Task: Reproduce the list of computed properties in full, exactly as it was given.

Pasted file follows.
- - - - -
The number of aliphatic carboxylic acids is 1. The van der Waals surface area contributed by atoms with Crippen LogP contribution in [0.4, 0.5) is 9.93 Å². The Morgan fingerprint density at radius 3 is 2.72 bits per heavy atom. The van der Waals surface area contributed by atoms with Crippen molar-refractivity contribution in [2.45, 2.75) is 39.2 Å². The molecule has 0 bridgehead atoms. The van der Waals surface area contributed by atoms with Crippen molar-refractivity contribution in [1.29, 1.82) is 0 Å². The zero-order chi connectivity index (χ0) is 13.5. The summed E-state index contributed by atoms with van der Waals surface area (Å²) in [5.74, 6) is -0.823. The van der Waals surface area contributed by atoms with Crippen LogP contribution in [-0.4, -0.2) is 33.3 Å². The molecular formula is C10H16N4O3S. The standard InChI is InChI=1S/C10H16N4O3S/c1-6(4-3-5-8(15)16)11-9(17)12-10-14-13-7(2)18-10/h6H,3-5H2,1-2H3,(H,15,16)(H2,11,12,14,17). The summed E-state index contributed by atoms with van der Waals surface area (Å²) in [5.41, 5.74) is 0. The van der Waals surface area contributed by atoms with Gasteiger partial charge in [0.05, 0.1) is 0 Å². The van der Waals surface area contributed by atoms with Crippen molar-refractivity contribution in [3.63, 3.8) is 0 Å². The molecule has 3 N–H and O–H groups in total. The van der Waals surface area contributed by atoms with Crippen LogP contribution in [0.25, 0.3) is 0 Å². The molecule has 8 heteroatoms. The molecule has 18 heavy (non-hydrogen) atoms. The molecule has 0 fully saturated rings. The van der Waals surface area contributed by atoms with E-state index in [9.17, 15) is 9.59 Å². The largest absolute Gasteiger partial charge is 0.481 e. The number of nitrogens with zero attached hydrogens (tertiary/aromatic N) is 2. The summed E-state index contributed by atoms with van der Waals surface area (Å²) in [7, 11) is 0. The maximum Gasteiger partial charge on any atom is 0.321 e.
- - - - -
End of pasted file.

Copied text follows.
The number of aliphatic carboxylic acids is 1. The van der Waals surface area contributed by atoms with Crippen LogP contribution in [0.4, 0.5) is 9.93 Å². The Morgan fingerprint density at radius 3 is 2.72 bits per heavy atom. The van der Waals surface area contributed by atoms with Crippen molar-refractivity contribution in [2.45, 2.75) is 39.2 Å². The molecule has 0 bridgehead atoms. The van der Waals surface area contributed by atoms with Crippen molar-refractivity contribution in [1.29, 1.82) is 0 Å². The zero-order chi connectivity index (χ0) is 13.5. The summed E-state index contributed by atoms with van der Waals surface area (Å²) in [5.74, 6) is -0.823. The van der Waals surface area contributed by atoms with Crippen LogP contribution in [-0.4, -0.2) is 33.3 Å². The molecular formula is C10H16N4O3S. The standard InChI is InChI=1S/C10H16N4O3S/c1-6(4-3-5-8(15)16)11-9(17)12-10-14-13-7(2)18-10/h6H,3-5H2,1-2H3,(H,15,16)(H2,11,12,14,17). The summed E-state index contributed by atoms with van der Waals surface area (Å²) in [5.41, 5.74) is 0. The van der Waals surface area contributed by atoms with Gasteiger partial charge in [0.05, 0.1) is 0 Å². The van der Waals surface area contributed by atoms with Crippen molar-refractivity contribution in [3.63, 3.8) is 0 Å². The molecule has 3 N–H and O–H groups in total. The van der Waals surface area contributed by atoms with Crippen LogP contribution in [0.25, 0.3) is 0 Å². The molecule has 8 heteroatoms. The molecule has 18 heavy (non-hydrogen) atoms. The molecule has 0 fully saturated rings. The van der Waals surface area contributed by atoms with E-state index in [9.17, 15) is 9.59 Å². The largest absolute Gasteiger partial charge is 0.481 e. The number of nitrogens with zero attached hydrogens (tertiary/aromatic N) is 2. The summed E-state index contributed by atoms with van der Waals surface area (Å²) in [7, 11) is 0. The maximum Gasteiger partial charge on any atom is 0.321 e.